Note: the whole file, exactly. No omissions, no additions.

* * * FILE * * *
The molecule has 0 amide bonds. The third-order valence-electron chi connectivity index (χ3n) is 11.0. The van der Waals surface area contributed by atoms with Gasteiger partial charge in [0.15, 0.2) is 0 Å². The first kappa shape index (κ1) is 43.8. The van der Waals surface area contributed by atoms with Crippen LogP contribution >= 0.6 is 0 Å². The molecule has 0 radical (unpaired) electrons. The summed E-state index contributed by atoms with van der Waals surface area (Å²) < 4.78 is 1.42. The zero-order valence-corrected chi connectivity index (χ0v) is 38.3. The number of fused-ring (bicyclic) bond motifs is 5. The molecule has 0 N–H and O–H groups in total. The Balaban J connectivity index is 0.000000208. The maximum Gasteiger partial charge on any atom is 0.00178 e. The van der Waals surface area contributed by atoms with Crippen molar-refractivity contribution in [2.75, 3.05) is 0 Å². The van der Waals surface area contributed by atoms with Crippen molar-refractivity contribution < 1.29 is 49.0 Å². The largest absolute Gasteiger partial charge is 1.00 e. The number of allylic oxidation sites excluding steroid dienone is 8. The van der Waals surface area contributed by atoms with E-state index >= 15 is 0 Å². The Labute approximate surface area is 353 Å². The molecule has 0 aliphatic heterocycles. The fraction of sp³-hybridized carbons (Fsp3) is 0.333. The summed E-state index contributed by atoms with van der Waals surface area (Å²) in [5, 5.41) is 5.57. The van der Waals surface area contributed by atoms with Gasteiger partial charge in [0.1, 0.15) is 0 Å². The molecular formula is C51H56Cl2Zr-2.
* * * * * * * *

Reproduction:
The molecule has 0 amide bonds. The third-order valence-electron chi connectivity index (χ3n) is 11.0. The van der Waals surface area contributed by atoms with Gasteiger partial charge in [0.15, 0.2) is 0 Å². The first kappa shape index (κ1) is 43.8. The van der Waals surface area contributed by atoms with Crippen LogP contribution >= 0.6 is 0 Å². The molecule has 0 radical (unpaired) electrons. The summed E-state index contributed by atoms with van der Waals surface area (Å²) < 4.78 is 1.42. The zero-order valence-corrected chi connectivity index (χ0v) is 38.3. The number of fused-ring (bicyclic) bond motifs is 5. The molecule has 0 N–H and O–H groups in total. The Balaban J connectivity index is 0.000000208. The maximum Gasteiger partial charge on any atom is 0.00178 e. The van der Waals surface area contributed by atoms with Crippen molar-refractivity contribution in [2.75, 3.05) is 0 Å². The van der Waals surface area contributed by atoms with Crippen molar-refractivity contribution < 1.29 is 49.0 Å². The largest absolute Gasteiger partial charge is 1.00 e. The number of allylic oxidation sites excluding steroid dienone is 8. The van der Waals surface area contributed by atoms with E-state index >= 15 is 0 Å². The Labute approximate surface area is 353 Å². The molecule has 0 aliphatic heterocycles. The fraction of sp³-hybridized carbons (Fsp3) is 0.333. The summed E-state index contributed by atoms with van der Waals surface area (Å²) in [5, 5.41) is 5.57. The van der Waals surface area contributed by atoms with Gasteiger partial charge in [0.1, 0.15) is 0 Å². The molecular formula is C51H56Cl2Zr-2.